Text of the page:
We wish to assure our partners, exhibitors, sponsors, delegates, visitors and speakers that African Utility Week will go ahead as planned from 15 to 17 May 2018.
As you might be aware, Cape Town and the Western Cape are currently experiencing a 1 in 1,000 year period of below average rainfall. Cape Town, along with most of South Africa, is a water scarce area, and after 3 years of sustained low rainfall the bulk water supply cannot keep up with demand.
Currently, Cape Town and surrounding areas are under Level 6b water restrictions, meaning residents and visitors are required to keep to a daily usage limit of 50 litres per person. Municipal water is still being supplied and all services (health, safety, waste, sanitation) are functioning as normal.
As a visitor to Cape Town, you will have access to all your water needs for drinking and personal hygiene. At no stage are these requirements under threat, with drinking water being provided either through Municipal supply or bottled water is readily available. There is also no need to feel that you as a visitor will be putting the system under additional strain. According to the official tourism figures, at the summer peak (November – January) tourists only add 1% to the population of the Western Cape. During winter, when African Utility Week takes place, this number is much less. As long as you follow the daily water limits your impact on supply is negligible, and your economic impact is of considerably more benefit to the City.
You might have heard of ‘Day Zero’ and wondered what this means, and what impact this might have on African Utility Week. Day Zero refers to the date when the City could turn off the Municipal water supply to businesses and households outside of the Central Business District. As a consequence residents will collect a daily water ration from distribution points. It is important to remember that Day Zero is not inevitable. This is a theoretical date calculated daily based on rainfall projections, infrastructure projects coming on stream and water usage across the entire system – households, business, agriculture and industry. The people of Cape Town are making significant efficiencies and saving water at every opportunity and are consistently pushing this date back.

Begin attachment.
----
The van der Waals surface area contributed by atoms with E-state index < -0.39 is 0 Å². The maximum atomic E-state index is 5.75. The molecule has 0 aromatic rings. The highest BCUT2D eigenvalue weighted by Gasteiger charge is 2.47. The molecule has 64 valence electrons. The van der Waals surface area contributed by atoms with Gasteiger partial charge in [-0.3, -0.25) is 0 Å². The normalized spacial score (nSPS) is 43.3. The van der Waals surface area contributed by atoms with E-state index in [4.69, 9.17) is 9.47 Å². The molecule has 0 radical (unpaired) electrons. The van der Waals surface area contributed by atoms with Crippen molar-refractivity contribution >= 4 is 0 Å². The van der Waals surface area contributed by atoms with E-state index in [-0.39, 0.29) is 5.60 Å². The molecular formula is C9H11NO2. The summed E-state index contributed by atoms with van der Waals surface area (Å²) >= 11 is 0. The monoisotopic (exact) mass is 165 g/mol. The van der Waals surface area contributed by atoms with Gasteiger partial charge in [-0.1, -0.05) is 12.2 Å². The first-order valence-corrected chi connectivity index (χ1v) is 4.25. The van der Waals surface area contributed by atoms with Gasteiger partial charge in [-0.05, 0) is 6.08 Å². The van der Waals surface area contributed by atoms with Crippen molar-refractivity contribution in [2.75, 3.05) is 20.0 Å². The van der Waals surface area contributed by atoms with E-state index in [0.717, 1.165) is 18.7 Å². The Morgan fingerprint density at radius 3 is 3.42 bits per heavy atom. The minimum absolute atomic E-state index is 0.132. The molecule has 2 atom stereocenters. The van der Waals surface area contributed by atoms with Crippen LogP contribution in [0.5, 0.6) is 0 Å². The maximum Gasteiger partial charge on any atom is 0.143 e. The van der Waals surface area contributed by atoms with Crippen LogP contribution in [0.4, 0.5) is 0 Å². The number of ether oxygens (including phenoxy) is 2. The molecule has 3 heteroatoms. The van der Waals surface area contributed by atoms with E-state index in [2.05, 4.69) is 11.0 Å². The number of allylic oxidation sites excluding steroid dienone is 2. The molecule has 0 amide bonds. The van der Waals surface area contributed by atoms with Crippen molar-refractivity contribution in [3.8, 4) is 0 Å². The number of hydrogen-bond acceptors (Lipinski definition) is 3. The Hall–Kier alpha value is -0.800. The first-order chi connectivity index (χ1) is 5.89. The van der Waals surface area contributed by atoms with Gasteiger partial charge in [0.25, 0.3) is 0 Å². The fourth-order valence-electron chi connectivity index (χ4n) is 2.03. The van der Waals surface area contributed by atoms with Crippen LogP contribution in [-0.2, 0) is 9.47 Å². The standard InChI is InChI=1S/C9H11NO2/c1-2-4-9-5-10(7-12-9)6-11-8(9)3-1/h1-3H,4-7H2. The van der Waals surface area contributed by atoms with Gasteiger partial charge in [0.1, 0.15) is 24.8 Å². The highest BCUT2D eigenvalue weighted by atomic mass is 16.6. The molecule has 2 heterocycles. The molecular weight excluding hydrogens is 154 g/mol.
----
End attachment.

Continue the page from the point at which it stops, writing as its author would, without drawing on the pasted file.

As a major event in the City, African Utility Week plays a crucial role in contributing towards the in-ward bound travel market and the 300,000 jobs the hospitality and MICE industry supports in Cape Town. For this reason, the City and WESGRO, the Western Cape’s tourism, trade and investment agency, are actively working with all hotels, event venues and organisers to ensure that the impact of these events on the water supply is minimised and that these crucial economic contributors continue. By holding the event, African Utility Week will continue to support the Cape Town economy as we cannot allow for there to be massive job losses on top of a water constrained situation.
At present, no events have been cancelled by the City, Provincial or National Government. Working together, we have ensured that each responsible party is doing what it can to ensure water savings and keeping events water-neutral. To this end, African Utility Week has engaged the venue, suppliers and all surrounding hotels to ensure that every opportunity has been taken to reduce water use and guarantee that you will have access to water. Some of the initiatives include:
- The CTICC has invested in grey water systems to ensure all hygiene functions are serviced without using any Municipal/potable water.
- Water supply has been stopped to hand basins and waterless hand sanitiser is provided.
- Only bottled water will be served for drinking, sourced from certified producers outside of the Western Cape or water constrained areas.
- Using rain water collection tanks, grey water savings and air-to-water harnessed from the HVAC systems, all maintenance and cleaning activities are serviced by this supply, meaning no impact to potable water supplies.
- All official African Utility Week partner hotels, and most hotels throughout the City, have instituted water savings measures and communications campaigns to reduce, or completely remove, pressure on the Municipal supply.
These are just some of the measures currently in place to ensure we are not placing additional strain on the municipal water supply to the City or its people. We are currently reviewing value-adding initiatives that will be communicated in due course. Considering that the African Utility Week audience contains some of the brightest minds in the water sector, we encourage you to share if you have further ideas for how we can implement water saving measures whilst supporting the economy and people of Cape Town. Keep your eye on our website and social media for further announcements or to get the official letters from the hotels, CTICC or government agencies as required.
My team and I are available to answer any questions you might have with regards to your participation in African Utility Week, and look forward to welcoming you to the premier power and water event in Africa.
African Utility Week